If you’re exploring the corporate eLearning industry, and the possibilities it can hold for your organization, you’ll likely notice one of the first pieces of advice you frequently hear is to know your audience.
Getting to know your audience is typically the very first step you need to take when creating eLearning, if you want it to be effective and to resonate with your employees. If you don’t first know your audience, on a thorough level, you’re not going to get the best possible return on your investment for your training and development eLearning.
The next question probably becomes, how do I get to know my audience? You need to conduct an analysis of your employees, just as you would analyze your competitors or your customers.
Here are the five steps you should take in order to perform an analysis before you begin creating any eLearning content:
- Know the goal. The first step of analyzing your audience doesn’t depend on them as much as it does on your organization. If you don’t know what you’re trying to achieve with your corporate eLearning, how can it ever be effective? Your goals are going to determine the course you take with the design of your eLearning content, whether your goal is to simply teach a new skill or have employees undergo safety training, or perhaps instead your focus is on employee development. Regardless of what it is, be clear and concise, as well as very specific.
- Consider past education. You can’t create new eLearning without first knowing the education level of your audience, and you may also need to do some digging to find out the learning abilities of your audience. While every individual is going to have a unique background and learning style, when you’re creating corporate eLearning you’re likely to find some broad, overarching similarities within the group you’re targeted. For example, if your goal is to teach OSHA safety standards to your manufacturing employees, they may have a similar educational background, as can hold true for employees you’re targeting for executive leadership training. This step, along with step four may require you to collaborate with your HR department, and analyze data, particularly if you’re targeting a large group of employees.
- Think about the technical. When you’re creating eLearning, you not only need to consider the educational, but also the technical background of your employees. For example, are you creating eLearning for a group of Milennials? If so, they’re probably going to very comfortable with a range of technology, whereas training targeted at your Baby Boomer employees may differ in the technical complexity.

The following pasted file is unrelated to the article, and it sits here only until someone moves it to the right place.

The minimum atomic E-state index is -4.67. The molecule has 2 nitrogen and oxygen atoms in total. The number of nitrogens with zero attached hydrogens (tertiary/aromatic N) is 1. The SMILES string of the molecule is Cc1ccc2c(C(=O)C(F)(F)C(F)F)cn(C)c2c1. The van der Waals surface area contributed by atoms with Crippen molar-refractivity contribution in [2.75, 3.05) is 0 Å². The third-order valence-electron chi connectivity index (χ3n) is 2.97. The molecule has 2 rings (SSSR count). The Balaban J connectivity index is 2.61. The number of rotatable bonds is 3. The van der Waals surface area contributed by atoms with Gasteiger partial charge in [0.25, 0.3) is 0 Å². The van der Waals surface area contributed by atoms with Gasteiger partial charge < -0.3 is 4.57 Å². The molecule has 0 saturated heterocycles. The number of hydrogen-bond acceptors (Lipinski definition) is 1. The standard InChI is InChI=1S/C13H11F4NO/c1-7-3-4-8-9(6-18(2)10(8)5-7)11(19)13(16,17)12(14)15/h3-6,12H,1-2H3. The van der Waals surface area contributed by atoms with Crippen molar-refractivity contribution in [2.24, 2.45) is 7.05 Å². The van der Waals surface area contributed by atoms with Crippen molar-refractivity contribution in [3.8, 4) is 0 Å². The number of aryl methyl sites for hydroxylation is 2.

- How long has the learner been with your company? It’s important to think about how long your targeted audience has been with your company before you create any eLearning. This is something to focus on because if you’re creating basic training content for new hires, you probably need to extensively delve into issues of corporate culture, your mission statement, and more basic information about your company. When you’re targeting an audience that’s been with your company for several years or more, you can keep it on a need-to-know basis and skip much of this information, which your audience will likely see as superfluous and unnecessary, thereby reducing their sense of engagement.
- Where do the knowledge gaps lie? You are going to be wasting your time and efforts, as well as those of your employees if you’re repetitive with the information you’re presenting in your eLearning, which makes it important to have a true understanding of where the gaps are within your audience. It may be that organizational leaders and managers can provide you with this information, based on what they personally see, or you may have to delve into knowledge gaps based on performance reports, or you may have to administer quizzes and questionnaires.
Getting to know your audience may require a little more time and planning on your part as you develop eLearning, but the pay-off is typically significant, because you can target your employees and create eLearning that’s going to build on their knowledge and skills, address gaps and be more effective overall.
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